Chicago top cop cleans house
CHICAGO — The career FBI agent chosen by Mayor Daley to restore public confidence in the Police Department delivered on his promise of change Friday in a way that both stunned and delighted the rank and file.
Police Supt. Jody Weis accepted the resignations of three of his top deputies and replaced two of them by dipping down into the ranks of district commanders.
Harrison District Cmdr. James Jackson, 50, will be Weis' No. 2 man as first deputy superintendent. He is African-American and a 23-year veteran who commands one of the highest-crime districts in Chicago.
Marquette District Cmdr. Beatrice Cuello, 51, a Hispanic, becomes the first woman to head the all-important Bureau of Patrol.
"I have six brothers, so I've had very good training. I'm the only female in the family. So, I think I'm up to the challenge," she said.
Rounding out Weis' rainbow management team are Deputy Chief Michael Shields, 44, who will serve as deputy superintendent of the Bureau of Strategic Deployment, and Area 4 Detective Cmdr. Steve Peterson, 58, who will run the Bureau of Investigative Services. Shields is black. Peterson is white.
As promised, Weis also created a new Bureau of Professional Standards and chose former FBI colleague Peter Brust, 51, to run it. The idea is to put one person in charge of all things that impact police "culture" -- from general orders, training and Internal Affairs to field monitoring and audits.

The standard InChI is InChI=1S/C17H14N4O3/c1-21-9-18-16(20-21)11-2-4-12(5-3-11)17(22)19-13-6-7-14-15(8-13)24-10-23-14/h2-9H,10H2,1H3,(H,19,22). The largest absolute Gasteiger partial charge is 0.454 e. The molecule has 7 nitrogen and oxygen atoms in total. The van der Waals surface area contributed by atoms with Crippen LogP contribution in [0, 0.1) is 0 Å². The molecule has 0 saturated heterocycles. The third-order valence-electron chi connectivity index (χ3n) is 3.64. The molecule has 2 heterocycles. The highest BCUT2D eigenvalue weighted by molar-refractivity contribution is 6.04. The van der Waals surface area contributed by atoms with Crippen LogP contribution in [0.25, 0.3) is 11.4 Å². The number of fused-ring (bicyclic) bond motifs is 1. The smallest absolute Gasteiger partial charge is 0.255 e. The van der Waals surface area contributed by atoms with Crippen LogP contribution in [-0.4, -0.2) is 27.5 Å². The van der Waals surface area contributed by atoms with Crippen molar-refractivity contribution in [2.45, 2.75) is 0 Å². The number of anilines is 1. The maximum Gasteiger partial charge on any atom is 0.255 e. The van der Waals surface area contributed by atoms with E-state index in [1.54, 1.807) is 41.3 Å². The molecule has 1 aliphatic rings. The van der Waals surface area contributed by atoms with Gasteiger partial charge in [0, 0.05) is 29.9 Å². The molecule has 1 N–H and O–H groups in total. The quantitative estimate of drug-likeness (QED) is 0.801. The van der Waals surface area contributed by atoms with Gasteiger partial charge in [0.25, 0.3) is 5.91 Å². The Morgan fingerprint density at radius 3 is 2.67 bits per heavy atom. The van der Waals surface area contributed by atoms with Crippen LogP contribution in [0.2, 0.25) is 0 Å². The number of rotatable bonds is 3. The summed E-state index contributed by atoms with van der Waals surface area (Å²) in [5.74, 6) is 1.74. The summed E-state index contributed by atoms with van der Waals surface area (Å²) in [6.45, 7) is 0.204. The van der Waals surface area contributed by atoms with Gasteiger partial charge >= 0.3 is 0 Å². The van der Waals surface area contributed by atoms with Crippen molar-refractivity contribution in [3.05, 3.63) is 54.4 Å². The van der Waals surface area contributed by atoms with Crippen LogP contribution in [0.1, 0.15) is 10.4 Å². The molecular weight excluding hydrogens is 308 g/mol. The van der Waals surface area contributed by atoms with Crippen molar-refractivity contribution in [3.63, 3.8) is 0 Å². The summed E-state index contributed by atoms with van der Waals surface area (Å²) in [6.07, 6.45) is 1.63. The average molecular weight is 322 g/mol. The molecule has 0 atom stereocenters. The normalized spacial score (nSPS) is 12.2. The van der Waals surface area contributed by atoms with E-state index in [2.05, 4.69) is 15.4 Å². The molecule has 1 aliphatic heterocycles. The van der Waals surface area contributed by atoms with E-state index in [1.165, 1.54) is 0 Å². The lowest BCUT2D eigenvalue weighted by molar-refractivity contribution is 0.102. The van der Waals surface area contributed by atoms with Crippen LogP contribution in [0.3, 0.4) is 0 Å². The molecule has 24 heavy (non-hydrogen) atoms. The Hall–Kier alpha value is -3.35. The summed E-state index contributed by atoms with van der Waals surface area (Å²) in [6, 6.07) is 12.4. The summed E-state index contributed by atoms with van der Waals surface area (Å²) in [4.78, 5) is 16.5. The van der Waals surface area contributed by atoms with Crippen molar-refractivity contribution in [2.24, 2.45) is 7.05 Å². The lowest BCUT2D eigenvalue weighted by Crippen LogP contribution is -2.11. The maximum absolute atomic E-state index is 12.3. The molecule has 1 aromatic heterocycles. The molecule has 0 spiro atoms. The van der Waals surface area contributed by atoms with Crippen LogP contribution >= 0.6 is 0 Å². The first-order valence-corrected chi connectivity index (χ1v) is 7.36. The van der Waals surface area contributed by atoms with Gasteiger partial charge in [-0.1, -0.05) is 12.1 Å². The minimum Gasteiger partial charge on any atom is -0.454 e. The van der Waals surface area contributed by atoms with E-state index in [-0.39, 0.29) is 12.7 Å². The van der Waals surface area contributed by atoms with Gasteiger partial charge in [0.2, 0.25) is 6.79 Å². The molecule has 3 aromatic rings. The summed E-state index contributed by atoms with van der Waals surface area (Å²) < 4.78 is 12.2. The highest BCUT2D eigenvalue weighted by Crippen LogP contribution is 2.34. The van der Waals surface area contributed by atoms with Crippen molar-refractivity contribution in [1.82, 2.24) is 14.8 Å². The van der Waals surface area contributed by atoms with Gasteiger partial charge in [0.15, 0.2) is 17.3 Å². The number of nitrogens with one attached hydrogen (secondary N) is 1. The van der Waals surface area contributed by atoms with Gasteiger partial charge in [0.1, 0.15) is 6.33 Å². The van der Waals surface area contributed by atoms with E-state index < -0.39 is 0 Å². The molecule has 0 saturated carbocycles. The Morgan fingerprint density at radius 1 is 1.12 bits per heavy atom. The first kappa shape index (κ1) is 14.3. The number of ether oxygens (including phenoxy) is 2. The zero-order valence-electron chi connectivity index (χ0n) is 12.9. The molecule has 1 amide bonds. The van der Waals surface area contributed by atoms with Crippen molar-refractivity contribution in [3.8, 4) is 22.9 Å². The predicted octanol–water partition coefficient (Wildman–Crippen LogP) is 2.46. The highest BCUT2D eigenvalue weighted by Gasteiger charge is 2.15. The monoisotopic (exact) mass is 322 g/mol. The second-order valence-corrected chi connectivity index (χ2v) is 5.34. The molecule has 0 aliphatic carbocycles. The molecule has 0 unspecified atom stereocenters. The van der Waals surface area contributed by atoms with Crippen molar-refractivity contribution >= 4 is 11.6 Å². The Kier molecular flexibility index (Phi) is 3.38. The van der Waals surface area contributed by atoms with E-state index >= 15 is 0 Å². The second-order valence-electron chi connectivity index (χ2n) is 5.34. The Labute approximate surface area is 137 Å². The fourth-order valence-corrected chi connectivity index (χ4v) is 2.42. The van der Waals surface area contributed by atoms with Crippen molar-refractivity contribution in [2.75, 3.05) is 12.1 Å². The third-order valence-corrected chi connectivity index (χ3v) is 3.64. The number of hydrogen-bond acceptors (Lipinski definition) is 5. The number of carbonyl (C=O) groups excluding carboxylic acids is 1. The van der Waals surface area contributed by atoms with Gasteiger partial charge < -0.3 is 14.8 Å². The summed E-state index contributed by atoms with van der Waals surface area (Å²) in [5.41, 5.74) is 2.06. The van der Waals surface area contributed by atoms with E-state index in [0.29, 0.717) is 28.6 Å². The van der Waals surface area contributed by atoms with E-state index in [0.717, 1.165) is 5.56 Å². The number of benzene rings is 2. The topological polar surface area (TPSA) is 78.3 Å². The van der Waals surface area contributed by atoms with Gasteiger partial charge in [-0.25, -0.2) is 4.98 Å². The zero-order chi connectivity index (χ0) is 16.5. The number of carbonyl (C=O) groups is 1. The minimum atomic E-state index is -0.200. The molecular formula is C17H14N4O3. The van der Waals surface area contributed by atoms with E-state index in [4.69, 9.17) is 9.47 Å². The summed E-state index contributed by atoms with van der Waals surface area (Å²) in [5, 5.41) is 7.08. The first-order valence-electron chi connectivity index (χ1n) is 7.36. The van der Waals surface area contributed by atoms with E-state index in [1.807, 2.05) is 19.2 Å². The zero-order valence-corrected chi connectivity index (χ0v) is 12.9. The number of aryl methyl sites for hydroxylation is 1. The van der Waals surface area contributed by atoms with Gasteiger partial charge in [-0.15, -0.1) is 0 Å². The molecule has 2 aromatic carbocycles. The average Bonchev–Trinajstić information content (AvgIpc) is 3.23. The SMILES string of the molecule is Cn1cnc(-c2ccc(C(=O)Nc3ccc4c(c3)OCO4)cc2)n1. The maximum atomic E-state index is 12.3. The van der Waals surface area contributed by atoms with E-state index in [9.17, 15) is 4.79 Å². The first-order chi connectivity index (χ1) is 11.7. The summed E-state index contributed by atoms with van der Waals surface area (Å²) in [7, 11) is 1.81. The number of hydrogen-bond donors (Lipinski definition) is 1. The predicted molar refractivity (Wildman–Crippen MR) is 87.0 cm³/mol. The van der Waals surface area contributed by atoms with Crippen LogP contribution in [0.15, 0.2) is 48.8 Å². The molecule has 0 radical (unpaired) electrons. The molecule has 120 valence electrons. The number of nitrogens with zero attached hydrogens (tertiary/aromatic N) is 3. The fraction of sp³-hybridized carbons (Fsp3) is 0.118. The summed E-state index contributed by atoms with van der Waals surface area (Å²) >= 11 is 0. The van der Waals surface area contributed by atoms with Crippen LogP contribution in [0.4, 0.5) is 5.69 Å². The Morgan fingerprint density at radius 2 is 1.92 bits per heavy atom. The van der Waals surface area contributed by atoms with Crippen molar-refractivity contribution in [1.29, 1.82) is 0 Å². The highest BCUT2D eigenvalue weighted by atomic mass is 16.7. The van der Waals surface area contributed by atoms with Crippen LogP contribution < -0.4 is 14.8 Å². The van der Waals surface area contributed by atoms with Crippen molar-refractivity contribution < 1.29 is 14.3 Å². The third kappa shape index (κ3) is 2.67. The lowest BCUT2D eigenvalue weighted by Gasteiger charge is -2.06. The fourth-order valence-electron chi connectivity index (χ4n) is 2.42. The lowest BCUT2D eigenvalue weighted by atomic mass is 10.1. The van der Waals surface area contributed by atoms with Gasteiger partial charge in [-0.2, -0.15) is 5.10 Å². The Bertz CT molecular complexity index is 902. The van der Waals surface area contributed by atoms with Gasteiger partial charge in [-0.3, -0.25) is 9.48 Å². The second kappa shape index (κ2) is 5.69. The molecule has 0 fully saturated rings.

In cleaning house, Weis accepted the resignations of three deputies with a century of experience among them: Hiram Grau, Charles Williams and John Risley.
The decision to dip down into the district commander ranks was both unusual and calculated.
"I wanted to bring in some fresh faces, some fresh ideas. I wanted to show that, if you do a good job, you're gonna move up in this organization," Weis said.
Jackson said he was "shocked" by the opportunity to leapfrog over higher-ranking colleagues.
Fraternal Order of Police President Mark Donahue said he expected Weis to clean house, but "these changes are a little surprising. ... He's apparently going to individuals who had less time . . . than those promoted to these positions in the past."
Rank-and-file officers could not have been more delighted. It showed them that promotions are possible.
"It looks like he's putting the right people on the right seats in the bus," said Harrison District Lt. John Andrews.
Copyright 2008 Chicago Sun Times
Copyright © 2013 LexisNexis, a division of Reed Elsevier Inc. All rights reserved.
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